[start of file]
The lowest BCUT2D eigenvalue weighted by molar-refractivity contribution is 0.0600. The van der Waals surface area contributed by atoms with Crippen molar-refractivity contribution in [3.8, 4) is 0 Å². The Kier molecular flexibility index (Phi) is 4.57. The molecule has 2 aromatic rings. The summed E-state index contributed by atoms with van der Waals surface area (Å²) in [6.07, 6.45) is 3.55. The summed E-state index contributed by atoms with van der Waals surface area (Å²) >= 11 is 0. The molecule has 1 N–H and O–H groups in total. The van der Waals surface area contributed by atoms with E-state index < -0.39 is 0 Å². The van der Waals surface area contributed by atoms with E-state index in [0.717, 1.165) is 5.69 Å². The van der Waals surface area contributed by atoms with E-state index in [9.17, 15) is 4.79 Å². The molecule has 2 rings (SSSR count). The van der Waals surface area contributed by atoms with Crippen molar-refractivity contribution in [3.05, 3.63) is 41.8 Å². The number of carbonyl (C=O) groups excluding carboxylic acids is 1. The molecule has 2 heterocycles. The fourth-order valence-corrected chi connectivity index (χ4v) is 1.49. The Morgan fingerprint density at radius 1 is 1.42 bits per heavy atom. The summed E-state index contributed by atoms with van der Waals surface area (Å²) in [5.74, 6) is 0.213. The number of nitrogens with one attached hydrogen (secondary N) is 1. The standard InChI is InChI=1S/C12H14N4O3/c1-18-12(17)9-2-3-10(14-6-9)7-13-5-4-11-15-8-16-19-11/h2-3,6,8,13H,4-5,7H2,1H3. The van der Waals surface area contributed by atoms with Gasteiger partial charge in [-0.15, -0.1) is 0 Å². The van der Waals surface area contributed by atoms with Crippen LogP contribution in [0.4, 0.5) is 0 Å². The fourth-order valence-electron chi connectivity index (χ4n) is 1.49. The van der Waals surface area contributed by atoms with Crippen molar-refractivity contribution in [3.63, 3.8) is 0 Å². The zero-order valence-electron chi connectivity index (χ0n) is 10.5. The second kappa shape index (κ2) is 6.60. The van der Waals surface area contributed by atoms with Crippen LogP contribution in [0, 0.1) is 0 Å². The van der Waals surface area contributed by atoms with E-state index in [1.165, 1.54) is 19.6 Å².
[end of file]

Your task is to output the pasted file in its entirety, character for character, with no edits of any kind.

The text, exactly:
The lowest BCUT2D eigenvalue weighted by molar-refractivity contribution is 0.0600. The van der Waals surface area contributed by atoms with Crippen molar-refractivity contribution in [3.8, 4) is 0 Å². The Kier molecular flexibility index (Phi) is 4.57. The molecule has 2 aromatic rings. The summed E-state index contributed by atoms with van der Waals surface area (Å²) in [6.07, 6.45) is 3.55. The summed E-state index contributed by atoms with van der Waals surface area (Å²) >= 11 is 0. The molecule has 1 N–H and O–H groups in total. The van der Waals surface area contributed by atoms with E-state index < -0.39 is 0 Å². The van der Waals surface area contributed by atoms with E-state index in [0.717, 1.165) is 5.69 Å². The van der Waals surface area contributed by atoms with E-state index in [9.17, 15) is 4.79 Å². The molecule has 2 rings (SSSR count). The van der Waals surface area contributed by atoms with Crippen molar-refractivity contribution in [3.05, 3.63) is 41.8 Å². The number of carbonyl (C=O) groups excluding carboxylic acids is 1. The molecule has 2 heterocycles. The fourth-order valence-corrected chi connectivity index (χ4v) is 1.49. The Morgan fingerprint density at radius 1 is 1.42 bits per heavy atom. The summed E-state index contributed by atoms with van der Waals surface area (Å²) in [5.74, 6) is 0.213. The number of nitrogens with one attached hydrogen (secondary N) is 1. The standard InChI is InChI=1S/C12H14N4O3/c1-18-12(17)9-2-3-10(14-6-9)7-13-5-4-11-15-8-16-19-11/h2-3,6,8,13H,4-5,7H2,1H3. The van der Waals surface area contributed by atoms with Gasteiger partial charge in [-0.15, -0.1) is 0 Å². The van der Waals surface area contributed by atoms with Crippen LogP contribution in [0.4, 0.5) is 0 Å². The fourth-order valence-electron chi connectivity index (χ4n) is 1.49. The van der Waals surface area contributed by atoms with Crippen molar-refractivity contribution in [3.63, 3.8) is 0 Å². The zero-order valence-electron chi connectivity index (χ0n) is 10.5. The second kappa shape index (κ2) is 6.60. The van der Waals surface area contributed by atoms with Crippen LogP contribution in [0, 0.1) is 0 Å². The van der Waals surface area contributed by atoms with E-state index in [1.165, 1.54) is 19.6 Å².